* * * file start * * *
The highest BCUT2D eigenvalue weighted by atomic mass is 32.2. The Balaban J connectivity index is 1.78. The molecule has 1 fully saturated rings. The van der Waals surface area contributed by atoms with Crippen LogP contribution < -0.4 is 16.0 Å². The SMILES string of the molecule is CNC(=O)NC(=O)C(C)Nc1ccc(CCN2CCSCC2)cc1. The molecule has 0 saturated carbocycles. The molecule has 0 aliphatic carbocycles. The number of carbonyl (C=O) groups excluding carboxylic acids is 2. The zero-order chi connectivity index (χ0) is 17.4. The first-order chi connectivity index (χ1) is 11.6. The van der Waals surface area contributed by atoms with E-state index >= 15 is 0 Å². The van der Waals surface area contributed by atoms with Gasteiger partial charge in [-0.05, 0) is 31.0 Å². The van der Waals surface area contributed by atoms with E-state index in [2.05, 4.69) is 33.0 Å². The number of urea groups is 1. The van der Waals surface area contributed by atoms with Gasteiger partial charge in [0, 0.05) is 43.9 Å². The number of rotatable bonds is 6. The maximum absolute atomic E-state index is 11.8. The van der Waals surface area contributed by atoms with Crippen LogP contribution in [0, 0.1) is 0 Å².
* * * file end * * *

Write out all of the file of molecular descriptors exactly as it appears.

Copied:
The highest BCUT2D eigenvalue weighted by atomic mass is 32.2. The Balaban J connectivity index is 1.78. The molecule has 1 fully saturated rings. The van der Waals surface area contributed by atoms with Crippen LogP contribution < -0.4 is 16.0 Å². The SMILES string of the molecule is CNC(=O)NC(=O)C(C)Nc1ccc(CCN2CCSCC2)cc1. The molecule has 0 saturated carbocycles. The molecule has 0 aliphatic carbocycles. The number of carbonyl (C=O) groups excluding carboxylic acids is 2. The zero-order chi connectivity index (χ0) is 17.4. The first-order chi connectivity index (χ1) is 11.6. The van der Waals surface area contributed by atoms with E-state index >= 15 is 0 Å². The van der Waals surface area contributed by atoms with Gasteiger partial charge in [-0.05, 0) is 31.0 Å². The van der Waals surface area contributed by atoms with E-state index in [2.05, 4.69) is 33.0 Å². The number of urea groups is 1. The van der Waals surface area contributed by atoms with Gasteiger partial charge in [0, 0.05) is 43.9 Å². The number of rotatable bonds is 6. The maximum absolute atomic E-state index is 11.8. The van der Waals surface area contributed by atoms with Crippen LogP contribution in [0, 0.1) is 0 Å².